He remembers playing a plastic tee in the backyard of his home in Sevier, New York, as a child. “Dad would throw the ball to me after he cut the grass,” he said before the game. “It sounds cliché, but it’s true.”

His mother remembered the 2-year-old boy who fell asleep with a bat. “Then it was his first serve and then it was his first [Little League] Home runs,” she added. Ohope’s parents always had a special rule: “Play in class, or not at all. “

Ohope, 22, was told Tuesday night that he would make his debut on Wednesday. At that moment, a stream of happy memories flashed through his mind from his baseball career.

“It’s funny, I haven’t given much thought to my minor league career the past few days; I miss those moments the most,” he said before the game.

Ohope worked in the Phillies’ minor league system until this summer, when he was involved in a deadline trade that sent Brandon Marsh to Philadelphia. In his 32 games for the Double-A Rockets, Ohope had 32 hits, 25 runs, 34 drives and a 1.104 batting average.

Ohope – He was selected first overall. 677 Overall exodus. The 2018 Phillies at John the Baptist High School in West Islip, N.Y. — also remembering all those who helped him get to where he is today, some of whom went to Anaheim.

His parents booked the flight within hours of learning he would make his debut. They arrived at Angel Stadium before the gates opened at 5pm. His twin sister, Mel, flew in Tuesday to see him in his Angels uniform.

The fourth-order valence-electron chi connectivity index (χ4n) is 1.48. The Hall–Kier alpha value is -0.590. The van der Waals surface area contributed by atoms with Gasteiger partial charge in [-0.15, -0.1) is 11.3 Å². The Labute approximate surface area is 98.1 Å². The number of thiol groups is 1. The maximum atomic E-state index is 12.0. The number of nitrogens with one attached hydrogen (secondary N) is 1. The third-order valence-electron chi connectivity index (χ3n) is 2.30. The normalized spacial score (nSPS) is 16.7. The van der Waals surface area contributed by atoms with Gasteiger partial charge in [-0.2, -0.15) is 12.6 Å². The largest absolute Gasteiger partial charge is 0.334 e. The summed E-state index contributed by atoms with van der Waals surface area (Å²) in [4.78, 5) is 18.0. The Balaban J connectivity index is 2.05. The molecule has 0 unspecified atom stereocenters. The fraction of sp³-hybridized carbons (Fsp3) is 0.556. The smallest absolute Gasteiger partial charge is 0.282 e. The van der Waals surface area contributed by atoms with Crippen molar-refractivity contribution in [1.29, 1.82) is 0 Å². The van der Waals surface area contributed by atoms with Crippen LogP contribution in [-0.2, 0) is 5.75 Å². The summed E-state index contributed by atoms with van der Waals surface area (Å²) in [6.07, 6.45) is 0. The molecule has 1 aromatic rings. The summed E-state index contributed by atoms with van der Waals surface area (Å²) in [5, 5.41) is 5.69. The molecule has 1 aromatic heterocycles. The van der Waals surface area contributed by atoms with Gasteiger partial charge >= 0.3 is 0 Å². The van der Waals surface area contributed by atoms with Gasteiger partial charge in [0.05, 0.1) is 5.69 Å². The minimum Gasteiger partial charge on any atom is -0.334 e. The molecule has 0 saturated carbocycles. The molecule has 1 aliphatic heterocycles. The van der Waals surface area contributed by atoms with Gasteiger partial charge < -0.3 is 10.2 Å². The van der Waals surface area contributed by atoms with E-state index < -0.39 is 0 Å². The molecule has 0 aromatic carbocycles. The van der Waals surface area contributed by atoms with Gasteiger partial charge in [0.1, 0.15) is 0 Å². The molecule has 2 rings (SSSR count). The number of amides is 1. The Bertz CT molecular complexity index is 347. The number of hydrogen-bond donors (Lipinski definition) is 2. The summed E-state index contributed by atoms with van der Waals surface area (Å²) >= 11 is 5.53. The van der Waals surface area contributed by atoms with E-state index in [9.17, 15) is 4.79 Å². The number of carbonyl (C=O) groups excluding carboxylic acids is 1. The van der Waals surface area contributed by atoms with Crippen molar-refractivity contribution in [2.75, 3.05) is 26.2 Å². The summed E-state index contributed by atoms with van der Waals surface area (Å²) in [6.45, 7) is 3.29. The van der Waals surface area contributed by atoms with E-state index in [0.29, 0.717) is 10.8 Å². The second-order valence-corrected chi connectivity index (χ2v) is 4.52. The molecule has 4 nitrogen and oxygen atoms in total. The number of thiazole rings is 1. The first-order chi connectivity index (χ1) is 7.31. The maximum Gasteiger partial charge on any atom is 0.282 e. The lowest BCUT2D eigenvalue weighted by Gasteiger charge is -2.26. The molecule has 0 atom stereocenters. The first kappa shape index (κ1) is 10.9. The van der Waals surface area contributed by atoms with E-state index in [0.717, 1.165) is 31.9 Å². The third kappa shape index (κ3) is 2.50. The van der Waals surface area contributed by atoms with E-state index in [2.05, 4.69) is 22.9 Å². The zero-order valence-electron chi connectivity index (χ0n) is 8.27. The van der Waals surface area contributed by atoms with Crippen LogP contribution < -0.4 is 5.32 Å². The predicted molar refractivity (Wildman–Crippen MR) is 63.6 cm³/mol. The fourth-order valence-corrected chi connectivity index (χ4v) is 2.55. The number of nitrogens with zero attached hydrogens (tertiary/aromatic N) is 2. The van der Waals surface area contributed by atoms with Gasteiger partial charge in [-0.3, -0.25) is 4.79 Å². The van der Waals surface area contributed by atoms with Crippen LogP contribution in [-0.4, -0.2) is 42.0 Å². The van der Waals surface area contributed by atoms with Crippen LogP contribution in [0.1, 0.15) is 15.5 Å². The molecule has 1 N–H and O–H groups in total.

They were joined by a team of more than 15 people, including family and friends, former coaches such as his old receiving coach Tom Downey and high school coaches Casey and Ronnie McKay, and some of Ohope’s friends.

“It’s not just baseball,” his mother said, explaining how Ohope’s game became a sort of baseball buoy, helping families through tough times, like last year when his father battled cancer, or when his grandfather, popular , died, or when he lost his aunt Dana.

“She told Logan from her hospital bed, who was 15, ‘My superstar nephew. You have all the tools to make it. I’ll watch from heaven. My nephew, the starting catcher,'” Angela said. Ohope said.

welcome back, Rendon

Third baseman Anthony Rendon returned from the injured list on Wednesday and began a five-game suspension for the row with the Seattle Mariners.

With seven games remaining, Rendon will have a chance to return to the lineup before the season ends.

Before his reinstatement, Rendon completed his second day of receiving field pitches from Angels minor league players.

“I’ll push myself to try and come back this year for work, but if not, that’s fine,” said Rendon, who doesn’t want to end the season with a second straight season on the injured list. rough. “I didn’t want to leave anything behind and say, ‘Oh, I could have been activated.’ I wanted to make sure I gave myself every opportunity.”

He also thanked longtime teammate Kurt Suzuki, who plans to retire at the end of the season, for inspiring him to keep going.